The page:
June 12, 2020

McLennan Ross Update for Friday

By McLennan Ross Labour & Employment Team
What we are seeing
  • Earlier this week, the Government of Alberta announced that the province is advancing to Stage 2 of its relaunch strategy today, which is a week earlier than originally expected. This will apply to the entire province, with only one region under a "watch" status but still moving to the next stage without restrictions. Stage 2 allows additional businesses and services to reopen and resume operations, however, physical distancing and public health guidelines remain in place.
  • With the move to Stage 2, indoor events can now host up to 50 people and outdoor events can have up to 100 attendees. The previous caps on attending church, restaurants and bars, casinos, and bingo halls have been removed, although these facilities must still adhere to the public health measures. 
  • Stage 2 also allows more flexibility with respect to expanding cohort groups - small groups whose members do not need to always stay 2 metres apart.
  • Still not approved are social gatherings in excess of the above numbers, regular in-school classes, major festivals, concerts and sporting events, nightclubs, amusement parks, large conference and trade shows, and other large events. Non-essential travel outside of the province remains not recommended and will stay so until Stage 3. 
  • The moving up of Stage 2 has resulted in the public health guidance that was previously provided for businesses at Stage 1 being incomplete in some cases for Stage 2, although additional guidance is being posted daily. Employers are recommended to continue to monitor the Government of Alberta's COVID-19 webpage for guidance applicable to their business.

What we are hearing
  • One of the biggest issues that continues to face employers and employees is the lack of certainty around childcare. Some summer school, childcare, and day camps have been approved as part of Stage 1 and capacity restrictions will be eased to some degree at Stage 2. However, the availability of childcare will undoubtedly continue to be in short supply through the summer, and the province's direction about school and childcare options in the fall remains unclear. The Government of Alberta has signalled its preference for K-12 learning to return to the classroom in the fall, but a final decision is not expected until August 1. These continuing childcare challenges may make it difficult for employers to secure commitments from employees to return to the workplace during Stage 2.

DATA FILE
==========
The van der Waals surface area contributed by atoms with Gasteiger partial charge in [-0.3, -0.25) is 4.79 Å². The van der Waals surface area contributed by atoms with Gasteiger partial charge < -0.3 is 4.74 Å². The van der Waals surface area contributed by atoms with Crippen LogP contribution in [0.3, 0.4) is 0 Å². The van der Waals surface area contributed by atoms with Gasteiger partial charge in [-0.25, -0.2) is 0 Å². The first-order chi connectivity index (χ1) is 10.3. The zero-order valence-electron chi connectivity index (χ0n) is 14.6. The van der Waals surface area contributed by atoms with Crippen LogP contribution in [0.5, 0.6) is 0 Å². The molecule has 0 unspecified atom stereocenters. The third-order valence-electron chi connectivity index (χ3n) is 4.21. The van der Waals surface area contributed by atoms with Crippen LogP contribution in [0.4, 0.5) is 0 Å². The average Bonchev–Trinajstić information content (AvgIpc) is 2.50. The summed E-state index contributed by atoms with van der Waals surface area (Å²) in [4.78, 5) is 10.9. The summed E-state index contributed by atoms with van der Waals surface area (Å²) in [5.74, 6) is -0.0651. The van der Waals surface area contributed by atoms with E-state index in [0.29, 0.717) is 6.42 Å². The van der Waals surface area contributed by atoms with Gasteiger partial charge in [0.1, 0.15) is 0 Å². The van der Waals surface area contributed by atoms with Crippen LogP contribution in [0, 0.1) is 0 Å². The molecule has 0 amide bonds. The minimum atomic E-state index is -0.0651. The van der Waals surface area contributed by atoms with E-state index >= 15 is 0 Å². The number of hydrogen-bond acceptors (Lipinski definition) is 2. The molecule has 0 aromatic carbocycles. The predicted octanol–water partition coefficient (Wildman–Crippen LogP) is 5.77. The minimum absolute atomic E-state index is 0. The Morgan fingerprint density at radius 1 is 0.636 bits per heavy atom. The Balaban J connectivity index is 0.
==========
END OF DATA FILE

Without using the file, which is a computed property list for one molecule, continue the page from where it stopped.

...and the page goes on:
What we are saying
  • We are getting inquiries from clients who will be reopening their workplaces and are trying to best protect against liability arising from employees contracting COVID-19 at work. The nature of the inquiry is often whether an employer can ask an employee to sign a waiver before being permitted to return to work. The short answer is no.
  • The most effective form of protection for an employer is to ensure the following are in place:
    • Have a clear COVID-19 sick policy that reiterates the Government of Alberta's public health directions regarding travel, symptoms, or being in the proximity of someone who is subsequently diagnosed as having COVID-19.
    • Follow the workplace screening, physical distancing, sanitation, and PPE requirements and guidelines issued for businesses in your industry by the Government of Alberta for Stage 1 and 2. 
    • Ensure and document that these policies have been clearly communicated (signed off as being reviewed and understood by each employee) and then strictly enforced. 
  • An employer cannot guarantee that an employee will not contract COVID-19, but if public health and OHS guidelines are diligently followed, this should be a full response to any claims. Employers with WCB insurance im place may also enjoy statutory immunity from civil claims made by workers who contract COVID-19 in the workplace if the infection is considered a workplace injury. 
  • Even if an employee would sign a waiver and was given consideration for doing so, such a waiver would be of dubious practical benefit given that employers cannot contract out of their statutory duty to provide a safe work environment.

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